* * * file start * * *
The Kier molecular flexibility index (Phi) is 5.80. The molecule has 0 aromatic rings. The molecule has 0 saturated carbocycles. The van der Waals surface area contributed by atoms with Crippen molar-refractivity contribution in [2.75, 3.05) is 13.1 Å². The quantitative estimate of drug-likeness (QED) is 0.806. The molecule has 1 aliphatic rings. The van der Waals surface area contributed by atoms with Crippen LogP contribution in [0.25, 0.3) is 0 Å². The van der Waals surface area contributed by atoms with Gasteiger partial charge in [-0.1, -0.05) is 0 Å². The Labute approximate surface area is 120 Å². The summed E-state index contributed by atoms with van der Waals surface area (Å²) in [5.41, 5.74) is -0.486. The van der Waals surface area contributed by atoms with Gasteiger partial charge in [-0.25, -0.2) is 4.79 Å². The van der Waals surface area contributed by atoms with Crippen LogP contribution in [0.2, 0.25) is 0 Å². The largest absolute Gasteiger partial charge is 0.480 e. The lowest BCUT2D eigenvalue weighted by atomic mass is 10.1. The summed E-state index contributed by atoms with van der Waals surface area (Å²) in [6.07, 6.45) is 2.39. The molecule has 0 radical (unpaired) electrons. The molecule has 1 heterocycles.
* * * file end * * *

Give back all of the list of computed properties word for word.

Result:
The Kier molecular flexibility index (Phi) is 5.80. The molecule has 0 aromatic rings. The molecule has 0 saturated carbocycles. The van der Waals surface area contributed by atoms with Crippen molar-refractivity contribution in [2.75, 3.05) is 13.1 Å². The quantitative estimate of drug-likeness (QED) is 0.806. The molecule has 1 aliphatic rings. The van der Waals surface area contributed by atoms with Crippen LogP contribution in [0.25, 0.3) is 0 Å². The van der Waals surface area contributed by atoms with Gasteiger partial charge in [-0.1, -0.05) is 0 Å². The Labute approximate surface area is 120 Å². The summed E-state index contributed by atoms with van der Waals surface area (Å²) in [5.41, 5.74) is -0.486. The van der Waals surface area contributed by atoms with Gasteiger partial charge in [-0.25, -0.2) is 4.79 Å². The van der Waals surface area contributed by atoms with Crippen LogP contribution in [0.2, 0.25) is 0 Å². The largest absolute Gasteiger partial charge is 0.480 e. The lowest BCUT2D eigenvalue weighted by atomic mass is 10.1. The summed E-state index contributed by atoms with van der Waals surface area (Å²) in [6.07, 6.45) is 2.39. The molecule has 0 radical (unpaired) electrons. The molecule has 1 heterocycles.